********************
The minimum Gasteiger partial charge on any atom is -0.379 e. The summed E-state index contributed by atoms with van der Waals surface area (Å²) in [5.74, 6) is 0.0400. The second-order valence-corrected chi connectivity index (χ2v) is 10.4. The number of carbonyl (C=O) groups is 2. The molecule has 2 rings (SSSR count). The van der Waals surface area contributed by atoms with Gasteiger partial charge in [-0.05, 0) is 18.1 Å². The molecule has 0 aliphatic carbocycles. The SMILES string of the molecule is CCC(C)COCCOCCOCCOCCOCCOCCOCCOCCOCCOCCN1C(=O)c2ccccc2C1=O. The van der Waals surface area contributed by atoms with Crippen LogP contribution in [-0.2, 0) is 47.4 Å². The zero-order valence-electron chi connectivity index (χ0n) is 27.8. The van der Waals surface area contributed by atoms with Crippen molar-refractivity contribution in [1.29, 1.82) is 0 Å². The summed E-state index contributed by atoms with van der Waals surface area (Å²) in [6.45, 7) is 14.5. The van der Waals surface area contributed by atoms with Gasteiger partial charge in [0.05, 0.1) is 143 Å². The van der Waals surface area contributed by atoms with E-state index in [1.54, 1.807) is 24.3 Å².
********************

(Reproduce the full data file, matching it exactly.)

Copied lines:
The minimum Gasteiger partial charge on any atom is -0.379 e. The summed E-state index contributed by atoms with van der Waals surface area (Å²) in [5.74, 6) is 0.0400. The second-order valence-corrected chi connectivity index (χ2v) is 10.4. The number of carbonyl (C=O) groups is 2. The molecule has 2 rings (SSSR count). The van der Waals surface area contributed by atoms with Gasteiger partial charge in [-0.05, 0) is 18.1 Å². The molecule has 0 aliphatic carbocycles. The SMILES string of the molecule is CCC(C)COCCOCCOCCOCCOCCOCCOCCOCCOCCOCCN1C(=O)c2ccccc2C1=O. The van der Waals surface area contributed by atoms with Crippen LogP contribution in [-0.2, 0) is 47.4 Å². The zero-order valence-electron chi connectivity index (χ0n) is 27.8. The van der Waals surface area contributed by atoms with Crippen molar-refractivity contribution in [1.29, 1.82) is 0 Å². The summed E-state index contributed by atoms with van der Waals surface area (Å²) in [6.45, 7) is 14.5. The van der Waals surface area contributed by atoms with Gasteiger partial charge in [0.05, 0.1) is 143 Å². The van der Waals surface area contributed by atoms with E-state index in [1.54, 1.807) is 24.3 Å².